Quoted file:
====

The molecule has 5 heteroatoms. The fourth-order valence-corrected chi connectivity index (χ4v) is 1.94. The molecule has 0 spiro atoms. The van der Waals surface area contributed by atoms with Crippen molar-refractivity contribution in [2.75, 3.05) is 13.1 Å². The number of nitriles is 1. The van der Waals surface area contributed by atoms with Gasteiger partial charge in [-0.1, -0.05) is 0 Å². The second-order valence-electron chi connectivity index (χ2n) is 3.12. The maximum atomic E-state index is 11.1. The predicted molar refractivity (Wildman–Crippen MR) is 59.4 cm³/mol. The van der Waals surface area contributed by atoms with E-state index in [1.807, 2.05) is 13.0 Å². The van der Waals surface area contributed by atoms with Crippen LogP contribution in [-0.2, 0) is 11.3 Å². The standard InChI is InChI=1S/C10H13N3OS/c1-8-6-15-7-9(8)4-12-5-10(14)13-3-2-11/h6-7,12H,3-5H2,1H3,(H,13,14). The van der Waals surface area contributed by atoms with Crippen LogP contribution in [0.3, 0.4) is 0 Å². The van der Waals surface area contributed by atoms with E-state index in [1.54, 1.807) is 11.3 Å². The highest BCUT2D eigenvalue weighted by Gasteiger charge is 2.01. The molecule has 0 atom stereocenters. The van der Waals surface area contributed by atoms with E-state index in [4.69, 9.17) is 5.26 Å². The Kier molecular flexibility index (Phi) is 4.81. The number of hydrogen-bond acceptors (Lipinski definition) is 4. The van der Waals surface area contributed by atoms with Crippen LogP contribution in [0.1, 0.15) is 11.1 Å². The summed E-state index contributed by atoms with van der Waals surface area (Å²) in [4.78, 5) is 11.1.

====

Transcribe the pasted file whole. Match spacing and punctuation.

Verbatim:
The molecule has 5 heteroatoms. The fourth-order valence-corrected chi connectivity index (χ4v) is 1.94. The molecule has 0 spiro atoms. The van der Waals surface area contributed by atoms with Crippen molar-refractivity contribution in [2.75, 3.05) is 13.1 Å². The number of nitriles is 1. The van der Waals surface area contributed by atoms with Gasteiger partial charge in [-0.1, -0.05) is 0 Å². The second-order valence-electron chi connectivity index (χ2n) is 3.12. The maximum atomic E-state index is 11.1. The predicted molar refractivity (Wildman–Crippen MR) is 59.4 cm³/mol. The van der Waals surface area contributed by atoms with E-state index in [1.807, 2.05) is 13.0 Å². The van der Waals surface area contributed by atoms with Crippen LogP contribution in [-0.2, 0) is 11.3 Å². The standard InChI is InChI=1S/C10H13N3OS/c1-8-6-15-7-9(8)4-12-5-10(14)13-3-2-11/h6-7,12H,3-5H2,1H3,(H,13,14). The van der Waals surface area contributed by atoms with Crippen LogP contribution in [0.3, 0.4) is 0 Å². The van der Waals surface area contributed by atoms with E-state index in [1.54, 1.807) is 11.3 Å². The highest BCUT2D eigenvalue weighted by Gasteiger charge is 2.01. The molecule has 0 atom stereocenters. The van der Waals surface area contributed by atoms with E-state index in [4.69, 9.17) is 5.26 Å². The Kier molecular flexibility index (Phi) is 4.81. The number of hydrogen-bond acceptors (Lipinski definition) is 4. The van der Waals surface area contributed by atoms with Crippen LogP contribution in [0.1, 0.15) is 11.1 Å². The summed E-state index contributed by atoms with van der Waals surface area (Å²) in [4.78, 5) is 11.1.